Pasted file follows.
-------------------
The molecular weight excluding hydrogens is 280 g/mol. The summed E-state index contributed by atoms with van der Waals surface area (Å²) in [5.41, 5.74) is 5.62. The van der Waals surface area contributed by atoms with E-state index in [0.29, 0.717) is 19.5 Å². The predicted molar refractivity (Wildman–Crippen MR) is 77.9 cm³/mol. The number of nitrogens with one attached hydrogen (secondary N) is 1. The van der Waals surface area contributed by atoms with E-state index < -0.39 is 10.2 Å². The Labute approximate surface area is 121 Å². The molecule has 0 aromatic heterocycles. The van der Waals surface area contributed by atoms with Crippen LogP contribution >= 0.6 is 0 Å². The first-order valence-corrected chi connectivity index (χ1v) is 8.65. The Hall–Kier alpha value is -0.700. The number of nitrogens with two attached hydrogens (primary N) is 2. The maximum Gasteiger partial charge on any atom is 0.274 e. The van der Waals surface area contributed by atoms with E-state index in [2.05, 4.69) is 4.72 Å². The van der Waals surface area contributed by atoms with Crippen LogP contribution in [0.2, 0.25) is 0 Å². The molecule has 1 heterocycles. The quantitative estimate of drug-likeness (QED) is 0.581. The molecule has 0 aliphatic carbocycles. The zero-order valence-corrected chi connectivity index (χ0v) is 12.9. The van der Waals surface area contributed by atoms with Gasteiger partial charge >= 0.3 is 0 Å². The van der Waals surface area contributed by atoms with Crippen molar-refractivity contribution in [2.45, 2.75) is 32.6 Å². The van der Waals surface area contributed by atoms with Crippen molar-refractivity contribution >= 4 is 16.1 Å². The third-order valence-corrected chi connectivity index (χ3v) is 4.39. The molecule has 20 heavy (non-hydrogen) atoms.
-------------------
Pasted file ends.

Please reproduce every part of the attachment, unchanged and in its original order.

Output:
The molecular weight excluding hydrogens is 280 g/mol. The summed E-state index contributed by atoms with van der Waals surface area (Å²) in [5.41, 5.74) is 5.62. The van der Waals surface area contributed by atoms with E-state index in [0.29, 0.717) is 19.5 Å². The predicted molar refractivity (Wildman–Crippen MR) is 77.9 cm³/mol. The number of nitrogens with one attached hydrogen (secondary N) is 1. The van der Waals surface area contributed by atoms with E-state index < -0.39 is 10.2 Å². The Labute approximate surface area is 121 Å². The molecule has 0 aromatic heterocycles. The van der Waals surface area contributed by atoms with Crippen LogP contribution >= 0.6 is 0 Å². The first-order valence-corrected chi connectivity index (χ1v) is 8.65. The Hall–Kier alpha value is -0.700. The number of nitrogens with two attached hydrogens (primary N) is 2. The maximum Gasteiger partial charge on any atom is 0.274 e. The van der Waals surface area contributed by atoms with E-state index in [2.05, 4.69) is 4.72 Å². The van der Waals surface area contributed by atoms with Crippen LogP contribution in [0.2, 0.25) is 0 Å². The molecule has 1 heterocycles. The quantitative estimate of drug-likeness (QED) is 0.581. The molecule has 0 aliphatic carbocycles. The zero-order valence-corrected chi connectivity index (χ0v) is 12.9. The van der Waals surface area contributed by atoms with Gasteiger partial charge >= 0.3 is 0 Å². The van der Waals surface area contributed by atoms with Crippen molar-refractivity contribution in [2.45, 2.75) is 32.6 Å². The van der Waals surface area contributed by atoms with Crippen molar-refractivity contribution >= 4 is 16.1 Å². The third-order valence-corrected chi connectivity index (χ3v) is 4.39. The molecule has 20 heavy (non-hydrogen) atoms.